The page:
JP: Okay. It was said that we were having success in interfering with al Qaeda’s finances.

HH: Yes.

JP: Fine. We didn’t know, and al Qaeda didn’t know, and nobody knew how. The how is what matters. It is beyond belief that intelligent people think that they can get away with convincing people that the how doesn’t matter. I mean, think about it. It’s like if we say, if we get a major piece of intelligence information, or something like that…it’s just beggar’s belief.

HH: Now at the end of his New Yorker piece, David Remnick…and you’re right, a superb journalist/reporter on matters Russian, and he’s been a pretty good editor of the New Yorker as well…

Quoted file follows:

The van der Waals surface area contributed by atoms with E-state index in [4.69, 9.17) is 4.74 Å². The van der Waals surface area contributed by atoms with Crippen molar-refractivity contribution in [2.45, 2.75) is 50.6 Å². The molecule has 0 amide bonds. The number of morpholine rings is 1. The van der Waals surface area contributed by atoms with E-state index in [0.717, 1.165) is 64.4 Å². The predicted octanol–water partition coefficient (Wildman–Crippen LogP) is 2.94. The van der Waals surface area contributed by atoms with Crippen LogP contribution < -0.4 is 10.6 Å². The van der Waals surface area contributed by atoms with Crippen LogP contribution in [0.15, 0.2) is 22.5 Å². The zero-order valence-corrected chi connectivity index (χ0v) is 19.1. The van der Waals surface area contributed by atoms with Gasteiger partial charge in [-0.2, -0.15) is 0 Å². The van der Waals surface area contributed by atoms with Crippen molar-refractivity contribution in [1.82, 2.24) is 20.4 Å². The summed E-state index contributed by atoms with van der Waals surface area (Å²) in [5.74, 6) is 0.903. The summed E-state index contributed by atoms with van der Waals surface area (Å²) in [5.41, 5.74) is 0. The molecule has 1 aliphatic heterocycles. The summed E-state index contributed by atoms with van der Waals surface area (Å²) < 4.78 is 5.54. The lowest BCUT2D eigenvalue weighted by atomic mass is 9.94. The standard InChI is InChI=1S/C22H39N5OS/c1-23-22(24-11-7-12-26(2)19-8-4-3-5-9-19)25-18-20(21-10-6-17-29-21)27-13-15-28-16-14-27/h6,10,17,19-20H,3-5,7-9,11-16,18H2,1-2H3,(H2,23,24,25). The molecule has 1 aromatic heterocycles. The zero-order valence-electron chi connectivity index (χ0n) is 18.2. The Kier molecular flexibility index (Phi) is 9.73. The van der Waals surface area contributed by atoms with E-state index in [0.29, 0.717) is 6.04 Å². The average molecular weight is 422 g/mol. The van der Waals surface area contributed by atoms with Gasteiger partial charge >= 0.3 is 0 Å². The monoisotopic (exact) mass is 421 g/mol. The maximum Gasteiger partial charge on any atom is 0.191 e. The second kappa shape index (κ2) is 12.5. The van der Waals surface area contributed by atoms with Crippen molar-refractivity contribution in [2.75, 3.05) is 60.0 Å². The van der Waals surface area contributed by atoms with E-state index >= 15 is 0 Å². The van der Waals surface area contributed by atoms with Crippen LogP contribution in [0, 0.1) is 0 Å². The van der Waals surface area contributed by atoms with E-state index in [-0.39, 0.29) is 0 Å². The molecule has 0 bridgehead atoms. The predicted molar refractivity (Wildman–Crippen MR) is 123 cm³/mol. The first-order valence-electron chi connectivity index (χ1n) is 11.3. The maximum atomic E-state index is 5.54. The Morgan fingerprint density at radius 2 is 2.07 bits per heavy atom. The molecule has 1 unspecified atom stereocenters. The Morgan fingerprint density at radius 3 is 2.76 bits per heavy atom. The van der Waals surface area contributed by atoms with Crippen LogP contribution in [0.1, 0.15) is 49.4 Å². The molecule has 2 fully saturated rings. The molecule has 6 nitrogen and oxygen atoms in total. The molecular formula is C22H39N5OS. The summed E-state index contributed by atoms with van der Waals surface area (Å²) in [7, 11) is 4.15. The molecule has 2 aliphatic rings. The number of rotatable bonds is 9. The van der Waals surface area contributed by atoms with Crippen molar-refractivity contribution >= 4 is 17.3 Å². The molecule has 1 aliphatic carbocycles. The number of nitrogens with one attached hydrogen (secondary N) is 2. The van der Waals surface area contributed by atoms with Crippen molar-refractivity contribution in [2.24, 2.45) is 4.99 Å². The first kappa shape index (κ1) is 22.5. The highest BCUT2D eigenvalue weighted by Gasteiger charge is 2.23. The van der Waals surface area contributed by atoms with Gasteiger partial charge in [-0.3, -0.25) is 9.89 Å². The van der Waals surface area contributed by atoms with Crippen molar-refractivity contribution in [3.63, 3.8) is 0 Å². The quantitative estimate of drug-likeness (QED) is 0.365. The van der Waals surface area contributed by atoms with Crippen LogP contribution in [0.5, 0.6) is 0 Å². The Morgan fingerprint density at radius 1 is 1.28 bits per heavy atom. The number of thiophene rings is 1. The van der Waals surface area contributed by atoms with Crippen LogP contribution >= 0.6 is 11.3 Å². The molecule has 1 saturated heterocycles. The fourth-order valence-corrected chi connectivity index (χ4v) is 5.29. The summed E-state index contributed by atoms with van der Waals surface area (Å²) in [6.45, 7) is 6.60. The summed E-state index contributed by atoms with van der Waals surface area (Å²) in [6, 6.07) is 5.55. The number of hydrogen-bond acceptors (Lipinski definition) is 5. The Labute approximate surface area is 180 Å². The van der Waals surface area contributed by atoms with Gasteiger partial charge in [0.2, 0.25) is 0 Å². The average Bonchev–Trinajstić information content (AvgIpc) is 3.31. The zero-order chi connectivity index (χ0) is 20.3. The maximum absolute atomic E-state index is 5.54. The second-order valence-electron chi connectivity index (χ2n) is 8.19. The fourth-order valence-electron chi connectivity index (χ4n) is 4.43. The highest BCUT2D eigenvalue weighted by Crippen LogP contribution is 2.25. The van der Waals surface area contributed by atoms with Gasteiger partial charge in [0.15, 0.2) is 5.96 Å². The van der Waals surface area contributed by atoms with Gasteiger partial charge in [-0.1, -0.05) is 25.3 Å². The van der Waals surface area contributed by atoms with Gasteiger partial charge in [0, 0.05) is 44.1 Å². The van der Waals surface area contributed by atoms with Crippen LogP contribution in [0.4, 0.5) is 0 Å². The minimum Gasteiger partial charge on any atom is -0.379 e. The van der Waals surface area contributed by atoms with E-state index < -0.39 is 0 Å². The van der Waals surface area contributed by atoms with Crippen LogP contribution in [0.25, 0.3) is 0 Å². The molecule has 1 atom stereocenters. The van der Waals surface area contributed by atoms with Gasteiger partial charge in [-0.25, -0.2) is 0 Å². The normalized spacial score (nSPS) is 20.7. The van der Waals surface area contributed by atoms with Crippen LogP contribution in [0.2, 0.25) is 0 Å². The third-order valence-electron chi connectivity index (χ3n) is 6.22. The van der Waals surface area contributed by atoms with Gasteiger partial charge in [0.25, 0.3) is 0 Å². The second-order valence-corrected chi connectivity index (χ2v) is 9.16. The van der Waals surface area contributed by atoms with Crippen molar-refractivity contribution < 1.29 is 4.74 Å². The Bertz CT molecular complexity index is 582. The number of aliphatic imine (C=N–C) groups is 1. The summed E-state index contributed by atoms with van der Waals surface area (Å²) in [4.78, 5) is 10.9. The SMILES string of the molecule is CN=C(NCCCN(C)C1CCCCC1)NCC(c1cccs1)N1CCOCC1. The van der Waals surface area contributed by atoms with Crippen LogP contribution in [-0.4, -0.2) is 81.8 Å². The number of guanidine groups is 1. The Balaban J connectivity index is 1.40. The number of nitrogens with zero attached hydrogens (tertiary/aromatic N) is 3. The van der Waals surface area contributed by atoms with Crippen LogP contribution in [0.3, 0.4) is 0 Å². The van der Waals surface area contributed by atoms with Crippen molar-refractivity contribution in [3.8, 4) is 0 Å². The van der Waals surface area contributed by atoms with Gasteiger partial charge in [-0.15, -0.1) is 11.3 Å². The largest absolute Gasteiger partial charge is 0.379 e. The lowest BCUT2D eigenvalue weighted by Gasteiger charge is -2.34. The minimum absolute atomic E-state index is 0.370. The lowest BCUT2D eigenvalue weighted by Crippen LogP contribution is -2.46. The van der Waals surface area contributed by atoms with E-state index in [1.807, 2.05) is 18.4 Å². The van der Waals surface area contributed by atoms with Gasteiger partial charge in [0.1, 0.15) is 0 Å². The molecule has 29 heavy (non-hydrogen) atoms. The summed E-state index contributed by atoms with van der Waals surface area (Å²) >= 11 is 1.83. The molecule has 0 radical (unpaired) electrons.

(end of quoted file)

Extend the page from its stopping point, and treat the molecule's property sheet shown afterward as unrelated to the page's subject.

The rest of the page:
JP: I think so, too.

HH: …writes, “In the era of the Pentagon Papers, a war-weary White House went to the courts to stifle the press. You begin to wonder if the Bush White house, in its urgent need to find scapegoats for the myriad disasters is has inflicted, is preparing to repeat a dismal and dismaying episode of the Nixon years.” Now of course, they’ve been talking about the Pentagon Papers, John Podhoretz, but no prior restraint was sought here. None was attempted.

JP: Well, first of all, no prior restraint was sought. Second of all, the Pentagon Papers were a document that was an effort to establish inside the U.S. government a historical record on the debate that took place inside the government about the war in Vietnam. It was not in any way, shape or form a matter of a contemporaneous, ongoing program whose exposure would materially threaten progress in the war that was being made. For example, when Bill Keller of the New York Times says…I know this is an obsession with you, and you keep repeating, talking about it, but when he says that they don’t report troop movements, well, in an asymmetrical struggle, like the War On Terror, banks, monies, are troop movements.